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Silicone Catheter

By Edited Nov 13, 2013 0 0

A silicone catheter is just one of several types of catheters on the market today, but it has a special quality that makes it stand out in a crowded field of catheterization products. Flexible, safe, and easy to mold, silicone has become a popular choice in the medical community for a wide range of prosthetics and equipment. The most common image of silicone is its use for manufacturing breast implants. Less famous, but equally important is the silicone catheter, which is extremely important to millions of people suffering from urinary incontinence and bladder control problems. It may not get the same press coverage as other devices, but its importance in treating urinary related issues is worthy of a front-page headline to those that rely on them.

The basic types of catheters are straight, Coudé, and Foley as well as external catheters like condom catheters. Each of these has a special purpose and all can be found made from silicone in addition to the normal plastic, latex, and even Teflon. So why silicone at all? The reason is duration of catheterization. Intermittent catheterization is the process whereby a

Silicone Catheter
catheter is inserted to drain the bladder and then withdrawn. This may be repeated as needed, but the cath is never left in the bladder for any significant length of time. Normally, a straight catheter made of plastic accomplishes this unless an enlarged prostate or other difficulty call for a cuved Coudé catheter. A longer process is the indwelling catheter where the cath is inserted into the bladder and remains for several days to a few weeks. It is not uncommon for latex to be used unless the patient has allergies. Finally, the most severe type of bladder problems calls for a long-term indwelling catheter and this is where silicone really shines.

Long-term catheterization means the cath is left in place for two to three months at a time. During this time, the salts in urine can crystallize around the catheter opening leading to severe encrustation and blockage. In study after study, a silicone catheter has outperformed plastic and latex by a wide margin in preventing encrustation. This makes for a healthier patient due to proper urinary flow and it also means fewer cath changes, which reduce the chance of trauma to the urethral area.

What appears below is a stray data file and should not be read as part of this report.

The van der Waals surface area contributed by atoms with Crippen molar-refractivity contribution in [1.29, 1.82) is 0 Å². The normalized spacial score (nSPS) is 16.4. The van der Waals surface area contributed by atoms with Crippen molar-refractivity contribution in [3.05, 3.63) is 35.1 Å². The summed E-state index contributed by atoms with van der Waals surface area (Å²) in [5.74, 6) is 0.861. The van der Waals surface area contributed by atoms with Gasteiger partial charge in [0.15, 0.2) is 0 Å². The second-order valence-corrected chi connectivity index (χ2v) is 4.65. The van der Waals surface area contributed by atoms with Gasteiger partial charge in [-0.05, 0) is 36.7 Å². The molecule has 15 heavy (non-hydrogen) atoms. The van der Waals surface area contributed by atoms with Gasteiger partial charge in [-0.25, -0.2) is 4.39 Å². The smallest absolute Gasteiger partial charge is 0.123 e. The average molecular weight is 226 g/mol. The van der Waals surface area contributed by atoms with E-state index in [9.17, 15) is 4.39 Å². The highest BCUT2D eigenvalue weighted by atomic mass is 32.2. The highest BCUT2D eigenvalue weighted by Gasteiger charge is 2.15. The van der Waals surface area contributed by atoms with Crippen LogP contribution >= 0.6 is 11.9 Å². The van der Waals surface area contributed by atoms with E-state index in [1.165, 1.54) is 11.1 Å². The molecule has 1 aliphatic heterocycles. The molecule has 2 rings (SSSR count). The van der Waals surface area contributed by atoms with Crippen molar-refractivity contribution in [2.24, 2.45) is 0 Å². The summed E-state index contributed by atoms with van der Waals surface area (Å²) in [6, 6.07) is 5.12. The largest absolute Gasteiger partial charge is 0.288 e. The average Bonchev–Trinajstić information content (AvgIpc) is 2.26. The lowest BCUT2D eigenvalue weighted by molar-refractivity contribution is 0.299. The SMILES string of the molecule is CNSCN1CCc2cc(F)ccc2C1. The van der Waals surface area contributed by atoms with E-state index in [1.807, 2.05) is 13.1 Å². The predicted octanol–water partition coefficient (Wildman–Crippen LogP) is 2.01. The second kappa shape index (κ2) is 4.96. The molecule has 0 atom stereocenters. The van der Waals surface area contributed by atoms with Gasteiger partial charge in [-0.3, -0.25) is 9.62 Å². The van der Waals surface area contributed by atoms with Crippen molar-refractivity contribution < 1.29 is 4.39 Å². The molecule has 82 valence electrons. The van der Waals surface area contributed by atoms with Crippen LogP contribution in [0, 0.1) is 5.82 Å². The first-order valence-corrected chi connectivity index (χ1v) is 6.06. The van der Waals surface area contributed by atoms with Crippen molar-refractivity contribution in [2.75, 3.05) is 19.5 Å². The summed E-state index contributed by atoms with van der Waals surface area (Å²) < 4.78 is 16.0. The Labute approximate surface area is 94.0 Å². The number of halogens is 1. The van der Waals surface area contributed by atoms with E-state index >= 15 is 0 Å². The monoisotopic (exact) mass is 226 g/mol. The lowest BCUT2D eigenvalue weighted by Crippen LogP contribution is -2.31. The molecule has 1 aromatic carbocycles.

There is no compromise of quality of performance or function with a silicone catheter, either. These devices are manufactured to the strictest of medical tolerances. The multiple lumen Foley-style can inflate to stay positioned in the bladder and also deliver medicine to the body and urine from the bladder just as well or better than any other catheter on the market. The reduction in encrustation as well as the guaranteed performance makes this catheter a popular choice with clinics, hospitals, nursing homes, and even home health nurses. Silicone is not an expensive material and is widely available. The difference in cost in minimal.

If you or someone you love is suffering from severe bladder problems due to a temporary problems (swollen prostate, surgery, infection) or a more permanent condition due to spinal injury or severe urinary tract infections or other trauma, ask if a silicone catheter can make a difference. Many people have even made the switch from adult diapers to a straight catheter. Catheters come in a wide range of gauges and styles, which provide an appropriate and comfortable fit as well as great care. Ask your urologist or primary care physician if a silicone catheter can improve the comfort and lessen the number of changes needed for long-term catheterization.For many people, long-term catheterization may mean years or decades of use. This time needs to be as comfortable and as healthy as possible.



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